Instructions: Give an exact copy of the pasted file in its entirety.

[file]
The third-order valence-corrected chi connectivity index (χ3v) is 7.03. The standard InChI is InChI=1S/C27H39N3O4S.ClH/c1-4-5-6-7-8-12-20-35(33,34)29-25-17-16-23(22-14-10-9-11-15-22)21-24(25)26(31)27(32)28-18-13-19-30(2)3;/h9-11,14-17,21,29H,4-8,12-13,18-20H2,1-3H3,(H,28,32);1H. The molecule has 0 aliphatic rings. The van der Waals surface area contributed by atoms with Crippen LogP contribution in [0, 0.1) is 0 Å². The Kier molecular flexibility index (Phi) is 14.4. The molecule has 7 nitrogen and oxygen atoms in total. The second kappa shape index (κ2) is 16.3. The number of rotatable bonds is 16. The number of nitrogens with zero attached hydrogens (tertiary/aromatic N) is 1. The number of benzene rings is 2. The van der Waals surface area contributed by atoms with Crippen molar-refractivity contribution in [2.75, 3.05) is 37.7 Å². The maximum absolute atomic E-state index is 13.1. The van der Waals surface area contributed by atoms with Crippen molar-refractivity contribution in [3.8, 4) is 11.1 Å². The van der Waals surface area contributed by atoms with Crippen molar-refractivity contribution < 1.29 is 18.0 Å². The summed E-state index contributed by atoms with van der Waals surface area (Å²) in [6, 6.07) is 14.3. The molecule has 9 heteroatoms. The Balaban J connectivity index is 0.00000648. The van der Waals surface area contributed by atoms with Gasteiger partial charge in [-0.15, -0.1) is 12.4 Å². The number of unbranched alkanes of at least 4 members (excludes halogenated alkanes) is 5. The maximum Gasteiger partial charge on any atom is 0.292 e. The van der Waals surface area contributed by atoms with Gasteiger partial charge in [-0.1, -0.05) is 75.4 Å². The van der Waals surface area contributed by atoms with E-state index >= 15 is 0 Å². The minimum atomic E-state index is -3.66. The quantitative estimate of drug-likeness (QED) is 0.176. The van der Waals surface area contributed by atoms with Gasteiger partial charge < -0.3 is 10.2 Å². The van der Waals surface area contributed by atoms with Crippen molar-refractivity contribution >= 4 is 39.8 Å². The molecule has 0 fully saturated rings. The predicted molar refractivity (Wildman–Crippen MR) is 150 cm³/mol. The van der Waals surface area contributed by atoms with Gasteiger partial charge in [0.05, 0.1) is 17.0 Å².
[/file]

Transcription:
The third-order valence-corrected chi connectivity index (χ3v) is 7.03. The standard InChI is InChI=1S/C27H39N3O4S.ClH/c1-4-5-6-7-8-12-20-35(33,34)29-25-17-16-23(22-14-10-9-11-15-22)21-24(25)26(31)27(32)28-18-13-19-30(2)3;/h9-11,14-17,21,29H,4-8,12-13,18-20H2,1-3H3,(H,28,32);1H. The molecule has 0 aliphatic rings. The van der Waals surface area contributed by atoms with Crippen LogP contribution in [0, 0.1) is 0 Å². The Kier molecular flexibility index (Phi) is 14.4. The molecule has 7 nitrogen and oxygen atoms in total. The second kappa shape index (κ2) is 16.3. The number of rotatable bonds is 16. The number of nitrogens with zero attached hydrogens (tertiary/aromatic N) is 1. The number of benzene rings is 2. The van der Waals surface area contributed by atoms with Crippen molar-refractivity contribution in [2.75, 3.05) is 37.7 Å². The maximum absolute atomic E-state index is 13.1. The van der Waals surface area contributed by atoms with Crippen molar-refractivity contribution in [3.8, 4) is 11.1 Å². The van der Waals surface area contributed by atoms with Crippen molar-refractivity contribution < 1.29 is 18.0 Å². The summed E-state index contributed by atoms with van der Waals surface area (Å²) in [6, 6.07) is 14.3. The molecule has 9 heteroatoms. The Balaban J connectivity index is 0.00000648. The van der Waals surface area contributed by atoms with Gasteiger partial charge in [-0.15, -0.1) is 12.4 Å². The number of unbranched alkanes of at least 4 members (excludes halogenated alkanes) is 5. The maximum Gasteiger partial charge on any atom is 0.292 e. The van der Waals surface area contributed by atoms with Gasteiger partial charge in [-0.1, -0.05) is 75.4 Å². The van der Waals surface area contributed by atoms with E-state index >= 15 is 0 Å². The minimum atomic E-state index is -3.66. The quantitative estimate of drug-likeness (QED) is 0.176. The van der Waals surface area contributed by atoms with Gasteiger partial charge < -0.3 is 10.2 Å². The van der Waals surface area contributed by atoms with Crippen molar-refractivity contribution >= 4 is 39.8 Å². The molecule has 0 fully saturated rings. The predicted molar refractivity (Wildman–Crippen MR) is 150 cm³/mol. The van der Waals surface area contributed by atoms with Gasteiger partial charge in [0.05, 0.1) is 17.0 Å².